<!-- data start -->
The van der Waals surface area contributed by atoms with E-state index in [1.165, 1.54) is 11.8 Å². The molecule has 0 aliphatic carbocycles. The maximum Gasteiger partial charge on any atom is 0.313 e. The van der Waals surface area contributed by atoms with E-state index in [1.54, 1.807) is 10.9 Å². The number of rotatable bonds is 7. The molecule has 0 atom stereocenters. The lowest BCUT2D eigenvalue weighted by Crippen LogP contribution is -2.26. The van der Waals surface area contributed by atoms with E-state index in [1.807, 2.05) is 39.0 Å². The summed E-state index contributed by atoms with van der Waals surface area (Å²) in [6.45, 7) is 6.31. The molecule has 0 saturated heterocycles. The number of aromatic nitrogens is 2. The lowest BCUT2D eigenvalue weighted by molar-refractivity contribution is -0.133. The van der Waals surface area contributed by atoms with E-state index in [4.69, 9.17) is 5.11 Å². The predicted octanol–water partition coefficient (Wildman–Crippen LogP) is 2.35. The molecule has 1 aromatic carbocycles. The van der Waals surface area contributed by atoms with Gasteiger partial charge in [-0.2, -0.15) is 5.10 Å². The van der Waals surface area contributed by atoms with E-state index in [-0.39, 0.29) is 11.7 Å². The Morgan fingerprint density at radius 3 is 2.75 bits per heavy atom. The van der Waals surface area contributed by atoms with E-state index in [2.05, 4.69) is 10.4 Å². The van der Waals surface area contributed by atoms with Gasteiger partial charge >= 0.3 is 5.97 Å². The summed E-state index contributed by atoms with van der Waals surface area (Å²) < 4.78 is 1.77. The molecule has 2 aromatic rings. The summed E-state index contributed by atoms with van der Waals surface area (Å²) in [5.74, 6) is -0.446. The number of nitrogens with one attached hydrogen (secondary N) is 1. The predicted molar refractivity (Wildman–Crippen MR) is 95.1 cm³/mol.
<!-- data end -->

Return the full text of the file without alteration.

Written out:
The van der Waals surface area contributed by atoms with E-state index in [1.165, 1.54) is 11.8 Å². The molecule has 0 aliphatic carbocycles. The maximum Gasteiger partial charge on any atom is 0.313 e. The van der Waals surface area contributed by atoms with E-state index in [1.54, 1.807) is 10.9 Å². The number of rotatable bonds is 7. The molecule has 0 atom stereocenters. The lowest BCUT2D eigenvalue weighted by Crippen LogP contribution is -2.26. The van der Waals surface area contributed by atoms with E-state index in [1.807, 2.05) is 39.0 Å². The summed E-state index contributed by atoms with van der Waals surface area (Å²) in [6.45, 7) is 6.31. The molecule has 0 saturated heterocycles. The number of aromatic nitrogens is 2. The lowest BCUT2D eigenvalue weighted by molar-refractivity contribution is -0.133. The van der Waals surface area contributed by atoms with E-state index in [4.69, 9.17) is 5.11 Å². The predicted octanol–water partition coefficient (Wildman–Crippen LogP) is 2.35. The molecule has 1 aromatic carbocycles. The van der Waals surface area contributed by atoms with Gasteiger partial charge in [-0.2, -0.15) is 5.10 Å². The van der Waals surface area contributed by atoms with E-state index in [-0.39, 0.29) is 11.7 Å². The Morgan fingerprint density at radius 3 is 2.75 bits per heavy atom. The van der Waals surface area contributed by atoms with E-state index in [2.05, 4.69) is 10.4 Å². The van der Waals surface area contributed by atoms with Gasteiger partial charge >= 0.3 is 5.97 Å². The summed E-state index contributed by atoms with van der Waals surface area (Å²) < 4.78 is 1.77. The molecule has 2 aromatic rings. The summed E-state index contributed by atoms with van der Waals surface area (Å²) in [5.74, 6) is -0.446. The number of nitrogens with one attached hydrogen (secondary N) is 1. The predicted molar refractivity (Wildman–Crippen MR) is 95.1 cm³/mol.